User:Jkasd/Misc draft

From Wikipedia, the free encyclopedia
Jump to: navigation, search

In geometry, flexagons are flat models usually constructed by folding strips of paper that can flexed or folded in a certain way, to reveal faces besides the two that were originally on the back and front.

Flexagons are usually square or rectangular (tetraflexagons) or hexagonal (hexaflexagons), but can be a wide variety of shapes. Two prefixes are usually added to denote a specific flexagon: the first prefix is the number of faces it has (including the front and back), and the second is the number of sides each face has. If only one prefix is used, it refers to a class of flexagons with the same number of sides each face has, denoted by that prefix. For example, a trihexaflexagon is a flexagon with three faces, each with six sides.

Formal Definition[edit]

In hexaflexagon theory (that is, concerning flexagons with six sides), flexagons are usually defined in terms of pats. The definition that follows is mathematical abstraction of a flexagon.

Pats[edit]

Pats are defined recursively. A pat of degree 1 is the permutation of a single element, corresponding to a single triangle in a real flexagon. A pat of degree m where m is a natural number greater than 1 is ...

[1] [2]

Pinch[edit]

A pinch is a...

Rotation[edit]

A rotation is a...

Flexagons[edit]

Two flexagons are equivalent if one can be transformed to the other by a series of pinches and rotations. Flexagon equivalence is an equivalence relation. [1]

History[edit]

The discovery of the first flexagon, a trihexaflexagon, is credited to the British student Arthur H. Stone who was studying at Princeton University in the USA in 1939, allegedly while he was playing with the strips he had cut off his A4 paper to convert it to letter size. Stone's colleagues Bryant Tuckerman, Richard P. Feynman and John W. Tukey became interested in the idea and formed the Princeton Flexagon Committee. Tuckerman worked out a topological method, called the Tuckerman traverse, for revealing all the faces of a flexagon.[3]

Flexagons were introduced to the general public by the recreational mathematician Martin Gardner writing in Scientific American magazine.[4]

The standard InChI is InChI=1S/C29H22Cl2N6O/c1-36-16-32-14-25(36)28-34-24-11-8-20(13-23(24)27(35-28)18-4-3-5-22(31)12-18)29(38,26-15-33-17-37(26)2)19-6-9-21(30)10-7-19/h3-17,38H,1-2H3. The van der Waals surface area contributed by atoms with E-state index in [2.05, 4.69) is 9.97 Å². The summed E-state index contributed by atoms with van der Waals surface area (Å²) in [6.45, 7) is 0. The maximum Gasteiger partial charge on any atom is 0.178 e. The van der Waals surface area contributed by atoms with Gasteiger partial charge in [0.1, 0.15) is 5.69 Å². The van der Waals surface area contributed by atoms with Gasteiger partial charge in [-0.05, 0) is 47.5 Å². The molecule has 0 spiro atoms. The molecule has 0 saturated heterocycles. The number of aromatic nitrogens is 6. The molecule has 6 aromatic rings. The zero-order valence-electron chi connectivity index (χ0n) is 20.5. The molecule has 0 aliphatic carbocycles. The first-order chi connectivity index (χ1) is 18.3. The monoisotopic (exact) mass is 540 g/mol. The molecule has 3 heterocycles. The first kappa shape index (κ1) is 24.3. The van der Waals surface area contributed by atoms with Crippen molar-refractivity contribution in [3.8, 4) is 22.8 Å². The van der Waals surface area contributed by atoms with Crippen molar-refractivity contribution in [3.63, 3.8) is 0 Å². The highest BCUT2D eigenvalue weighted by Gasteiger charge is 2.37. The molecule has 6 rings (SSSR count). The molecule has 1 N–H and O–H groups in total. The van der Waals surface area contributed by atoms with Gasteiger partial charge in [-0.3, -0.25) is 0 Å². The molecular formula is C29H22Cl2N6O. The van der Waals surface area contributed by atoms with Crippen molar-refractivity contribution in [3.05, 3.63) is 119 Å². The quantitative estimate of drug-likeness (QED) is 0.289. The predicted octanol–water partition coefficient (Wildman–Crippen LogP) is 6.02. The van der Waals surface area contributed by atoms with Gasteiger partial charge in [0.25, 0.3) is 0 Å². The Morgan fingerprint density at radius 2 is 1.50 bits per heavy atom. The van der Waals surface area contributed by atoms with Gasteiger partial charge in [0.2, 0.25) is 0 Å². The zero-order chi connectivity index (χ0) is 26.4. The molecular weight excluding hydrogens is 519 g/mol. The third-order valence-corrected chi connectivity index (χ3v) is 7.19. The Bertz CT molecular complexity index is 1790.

Flexagon Mechanics[edit]

A construction of a hexahexaflexagon, along with one flex to a new face. Click to enlarge.

Steps 6-8 in the picture demonstrate a "flex" of a hexahexaflexagon.

Types of Flexagons[edit]

Tetraflexagon[edit]

A tetraflexagon has four sides on each face, and thus generally assumes a square or rectangular shape.

Hexaflexagon[edit]

A hexaflexagon has six sides on each face, causing it to form a hexagonal shape. Hexaflexagons are the most studied flexagons.

Higher Orders[edit]

References[edit]

  1. ^ a b Oakley, C. O.; Wisner, R. J., Flexagons, pp. 143–154  Unknown parameter |Date= ignored (|date= suggested) (help); Unknown parameter |Publisher= ignored (|publisher= suggested) (help); Unknown parameter |Volume= ignored (|volume= suggested) (help); Unknown parameter |Issue= ignored (|issue= suggested) (help); Unknown parameter |Journal= ignored (|journal= suggested) (help)
  2. ^ Anderson, Thomas; McLean, T. Bruce; Pajoohesh, Homeira; Smith, Chasen, The combinatorics of all regular flexagons, pp. 72–80  Unknown parameter |Issn= ignored (|issn= suggested) (help); Unknown parameter |Date= ignored (|date= suggested) (help); Unknown parameter |Journal= ignored (|journal= suggested) (help); Unknown parameter |Volume= ignored (|volume= suggested) (help); Unknown parameter |Issue= ignored (|issue= suggested) (help)
  3. ^ Gardner, Martin (1988). Hexaflexagons and Other Mathematical Diversions: The First Scientific American Book of Puzzles and Games. University of Chicago Press. ISBN 0226282546. 
  4. ^ Jürgen Köller. "Flexagons". Retrieved 23 September 2009. 

See also[edit]

External links[edit]

Flexagons:

  • My Flexagon Experiences by Harold V. McIntosh — contains valuable historical information and theory; the author's site has several flexagon related papers listed in [1] and even boasts some flexagon videos in [2].
  • Flexagons — David King's site is one of the more extensive resources on the subject; it includes a Java 3D Simulation of a hexahexaflexagon.
  • The Flexagon Portal — Robin Moseley's site has patterns for a large variety of flexagons.
  • Flexagons is a good introduction, including a large number of links.
  • Flexagons — Scott Sherman's site, with a bewildering array of flexagons of different shapes.

Tetraflexagons:

Hexaflexagons: